ETFs are owned primarily by long-term investors. A very popular ETF in the US is the Spider, which tracks the S&P500 Index. Its turnover rate is 1,400%, compared to a redemption rate of about 10% for a traditional index fund. Qubes, which are based on the Nasdaq 100 index, trade more than four times as frequently as Spiders ' up to 40 million shares per day, versus up to eight million Spider shares. Average holding periods are measured in hours, not years.
ETFs are for everyone. Actually, this may not be a myth. ETFs are a well crafted offering for investors who desire the highest degree of trading flexibility together with a broadly diversified investment.
They may also be appropriate for investors who plan to make a single, sizable investment and to hold it for many years. Investors who do not want or need trading flexibility, or those who will be making regular investments into or withdrawals from their account, may be better served by a traditional index-tracking index fund. It may even be suitable to hold both an ETF and a traditional index-tracking index fund in the same portfolio, given that each brings certain attributes that may be desirable in an overall investment approach. So the decision may not be between an ETF or an index-tracking index fund, but rather what proportion of an overall portfolio to hold in each.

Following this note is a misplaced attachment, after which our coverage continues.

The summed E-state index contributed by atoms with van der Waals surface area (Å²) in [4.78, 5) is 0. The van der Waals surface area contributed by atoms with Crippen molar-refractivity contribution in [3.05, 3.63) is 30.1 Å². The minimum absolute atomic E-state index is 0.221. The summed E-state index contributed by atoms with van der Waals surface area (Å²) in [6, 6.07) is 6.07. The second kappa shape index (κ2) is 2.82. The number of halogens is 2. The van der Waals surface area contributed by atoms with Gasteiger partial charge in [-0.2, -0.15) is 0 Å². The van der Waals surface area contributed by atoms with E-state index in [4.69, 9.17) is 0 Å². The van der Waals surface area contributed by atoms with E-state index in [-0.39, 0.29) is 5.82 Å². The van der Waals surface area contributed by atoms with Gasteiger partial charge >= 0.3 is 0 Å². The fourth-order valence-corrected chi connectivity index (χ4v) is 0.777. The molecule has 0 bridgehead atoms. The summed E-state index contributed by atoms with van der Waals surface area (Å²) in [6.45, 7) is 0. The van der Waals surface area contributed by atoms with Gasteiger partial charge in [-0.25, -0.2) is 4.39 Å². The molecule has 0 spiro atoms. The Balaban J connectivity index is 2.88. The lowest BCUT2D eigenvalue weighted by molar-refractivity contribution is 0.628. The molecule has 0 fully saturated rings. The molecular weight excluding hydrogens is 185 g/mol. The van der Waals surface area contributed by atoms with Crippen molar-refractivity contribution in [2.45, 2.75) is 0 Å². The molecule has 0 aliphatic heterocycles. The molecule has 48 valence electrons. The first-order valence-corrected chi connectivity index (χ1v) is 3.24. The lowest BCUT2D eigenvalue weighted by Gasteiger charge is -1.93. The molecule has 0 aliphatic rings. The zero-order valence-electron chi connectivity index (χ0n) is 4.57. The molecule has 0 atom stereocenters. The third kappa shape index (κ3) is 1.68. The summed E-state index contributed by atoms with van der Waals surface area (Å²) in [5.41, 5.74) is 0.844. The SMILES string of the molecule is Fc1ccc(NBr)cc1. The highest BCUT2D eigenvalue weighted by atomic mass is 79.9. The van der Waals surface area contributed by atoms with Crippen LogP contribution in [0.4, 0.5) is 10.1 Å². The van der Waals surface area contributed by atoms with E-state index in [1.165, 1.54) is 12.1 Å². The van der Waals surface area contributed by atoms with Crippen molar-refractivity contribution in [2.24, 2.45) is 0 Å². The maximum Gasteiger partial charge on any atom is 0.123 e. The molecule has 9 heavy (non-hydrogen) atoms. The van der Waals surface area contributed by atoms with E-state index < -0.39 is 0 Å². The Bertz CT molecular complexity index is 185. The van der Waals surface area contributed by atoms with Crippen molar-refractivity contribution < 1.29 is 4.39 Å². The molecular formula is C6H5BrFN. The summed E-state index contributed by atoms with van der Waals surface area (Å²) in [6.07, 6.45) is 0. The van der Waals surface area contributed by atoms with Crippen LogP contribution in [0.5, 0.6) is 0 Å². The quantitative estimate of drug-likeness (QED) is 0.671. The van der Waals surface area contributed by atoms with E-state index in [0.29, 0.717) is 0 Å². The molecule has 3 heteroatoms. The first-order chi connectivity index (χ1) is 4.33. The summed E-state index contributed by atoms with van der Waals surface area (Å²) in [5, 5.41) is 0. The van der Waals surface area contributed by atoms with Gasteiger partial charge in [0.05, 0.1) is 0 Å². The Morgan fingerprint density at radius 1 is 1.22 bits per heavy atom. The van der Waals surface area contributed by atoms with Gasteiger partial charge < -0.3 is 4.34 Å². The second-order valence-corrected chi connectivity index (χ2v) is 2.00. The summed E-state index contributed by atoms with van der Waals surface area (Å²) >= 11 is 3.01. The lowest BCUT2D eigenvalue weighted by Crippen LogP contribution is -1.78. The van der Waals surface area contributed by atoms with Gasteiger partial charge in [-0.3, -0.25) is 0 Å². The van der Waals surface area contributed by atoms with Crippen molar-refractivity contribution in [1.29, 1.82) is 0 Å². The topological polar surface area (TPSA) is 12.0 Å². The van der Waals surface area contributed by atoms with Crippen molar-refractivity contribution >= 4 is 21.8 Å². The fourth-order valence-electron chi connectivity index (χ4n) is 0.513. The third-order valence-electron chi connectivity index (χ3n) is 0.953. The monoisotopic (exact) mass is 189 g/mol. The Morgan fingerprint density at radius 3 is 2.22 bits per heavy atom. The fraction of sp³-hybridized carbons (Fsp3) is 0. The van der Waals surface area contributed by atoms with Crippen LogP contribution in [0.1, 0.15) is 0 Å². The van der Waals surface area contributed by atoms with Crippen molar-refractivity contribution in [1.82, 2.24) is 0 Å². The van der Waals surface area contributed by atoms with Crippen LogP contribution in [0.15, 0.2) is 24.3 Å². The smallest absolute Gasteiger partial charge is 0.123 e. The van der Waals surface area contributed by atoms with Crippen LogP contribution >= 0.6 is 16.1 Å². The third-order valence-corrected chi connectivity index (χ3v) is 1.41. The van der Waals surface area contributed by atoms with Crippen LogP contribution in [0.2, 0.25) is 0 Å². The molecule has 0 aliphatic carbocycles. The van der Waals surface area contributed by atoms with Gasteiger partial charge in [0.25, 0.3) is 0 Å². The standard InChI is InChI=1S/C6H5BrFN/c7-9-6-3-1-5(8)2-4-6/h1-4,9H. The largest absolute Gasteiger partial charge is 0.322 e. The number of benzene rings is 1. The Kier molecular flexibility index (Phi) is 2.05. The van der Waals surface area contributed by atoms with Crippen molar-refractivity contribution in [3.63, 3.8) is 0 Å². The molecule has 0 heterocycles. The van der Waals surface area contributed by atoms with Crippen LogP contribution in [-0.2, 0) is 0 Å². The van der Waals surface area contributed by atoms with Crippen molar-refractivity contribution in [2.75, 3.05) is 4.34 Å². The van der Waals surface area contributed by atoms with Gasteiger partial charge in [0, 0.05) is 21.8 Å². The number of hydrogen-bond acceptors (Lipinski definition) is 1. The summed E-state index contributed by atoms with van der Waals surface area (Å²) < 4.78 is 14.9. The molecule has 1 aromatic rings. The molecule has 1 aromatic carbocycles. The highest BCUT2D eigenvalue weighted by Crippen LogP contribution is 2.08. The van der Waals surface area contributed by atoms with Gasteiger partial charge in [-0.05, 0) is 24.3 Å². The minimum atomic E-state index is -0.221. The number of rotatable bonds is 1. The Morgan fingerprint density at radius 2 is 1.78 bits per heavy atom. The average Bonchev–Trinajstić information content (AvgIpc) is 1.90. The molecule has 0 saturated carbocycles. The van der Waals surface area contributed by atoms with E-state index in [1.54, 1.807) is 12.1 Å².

By George U Sauter, managing director and head of the quantitative equity group at The Vanguard Group
Gus Sauter is the portfolio manager for the Vanguard 500 Index Fund, the world's largest mutual fund with US$86bn in assets, as well as the Vanguard Total Stock Market VIPER, the ETF share class of Vanguard's Total Stock Market Index Fund.
Both ETFs and index tracking funds have their place in an investor's portfolio.
ETFs can be bought or sold at any time during the trading day.
ETFs are a well-crafted offering for those who desire a large degree of flexibility and a broadly diversified investment
F&C IT's 150th anniversary
First meeting for Powell
Red tape and tech driving consolidation
2019 Survey opens in June